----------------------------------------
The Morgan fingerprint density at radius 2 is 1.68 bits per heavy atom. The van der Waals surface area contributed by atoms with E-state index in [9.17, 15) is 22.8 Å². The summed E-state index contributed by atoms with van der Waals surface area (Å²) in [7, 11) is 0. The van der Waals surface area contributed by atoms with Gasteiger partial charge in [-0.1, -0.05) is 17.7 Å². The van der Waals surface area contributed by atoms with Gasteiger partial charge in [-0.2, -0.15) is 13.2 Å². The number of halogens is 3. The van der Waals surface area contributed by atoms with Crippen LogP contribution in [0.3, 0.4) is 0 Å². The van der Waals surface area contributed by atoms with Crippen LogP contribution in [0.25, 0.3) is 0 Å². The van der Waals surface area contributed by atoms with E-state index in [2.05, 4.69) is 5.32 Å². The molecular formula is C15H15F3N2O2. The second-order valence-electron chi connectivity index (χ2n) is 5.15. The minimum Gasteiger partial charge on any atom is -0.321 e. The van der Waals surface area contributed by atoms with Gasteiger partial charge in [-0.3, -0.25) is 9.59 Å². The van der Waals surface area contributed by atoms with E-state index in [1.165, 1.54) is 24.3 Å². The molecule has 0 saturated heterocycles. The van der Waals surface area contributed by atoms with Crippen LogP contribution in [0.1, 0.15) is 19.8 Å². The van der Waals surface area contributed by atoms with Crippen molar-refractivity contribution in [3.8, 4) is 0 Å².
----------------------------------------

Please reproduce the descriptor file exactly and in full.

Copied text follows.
The Morgan fingerprint density at radius 2 is 1.68 bits per heavy atom. The van der Waals surface area contributed by atoms with E-state index in [9.17, 15) is 22.8 Å². The summed E-state index contributed by atoms with van der Waals surface area (Å²) in [7, 11) is 0. The van der Waals surface area contributed by atoms with Gasteiger partial charge in [-0.1, -0.05) is 17.7 Å². The van der Waals surface area contributed by atoms with Gasteiger partial charge in [-0.2, -0.15) is 13.2 Å². The number of halogens is 3. The van der Waals surface area contributed by atoms with Crippen LogP contribution in [0.3, 0.4) is 0 Å². The van der Waals surface area contributed by atoms with Crippen LogP contribution in [0.25, 0.3) is 0 Å². The van der Waals surface area contributed by atoms with E-state index in [2.05, 4.69) is 5.32 Å². The molecular formula is C15H15F3N2O2. The second-order valence-electron chi connectivity index (χ2n) is 5.15. The minimum Gasteiger partial charge on any atom is -0.321 e. The van der Waals surface area contributed by atoms with Gasteiger partial charge in [-0.3, -0.25) is 9.59 Å². The van der Waals surface area contributed by atoms with E-state index in [1.165, 1.54) is 24.3 Å². The molecule has 0 saturated heterocycles. The van der Waals surface area contributed by atoms with Crippen LogP contribution in [0.1, 0.15) is 19.8 Å². The van der Waals surface area contributed by atoms with Crippen molar-refractivity contribution in [3.8, 4) is 0 Å².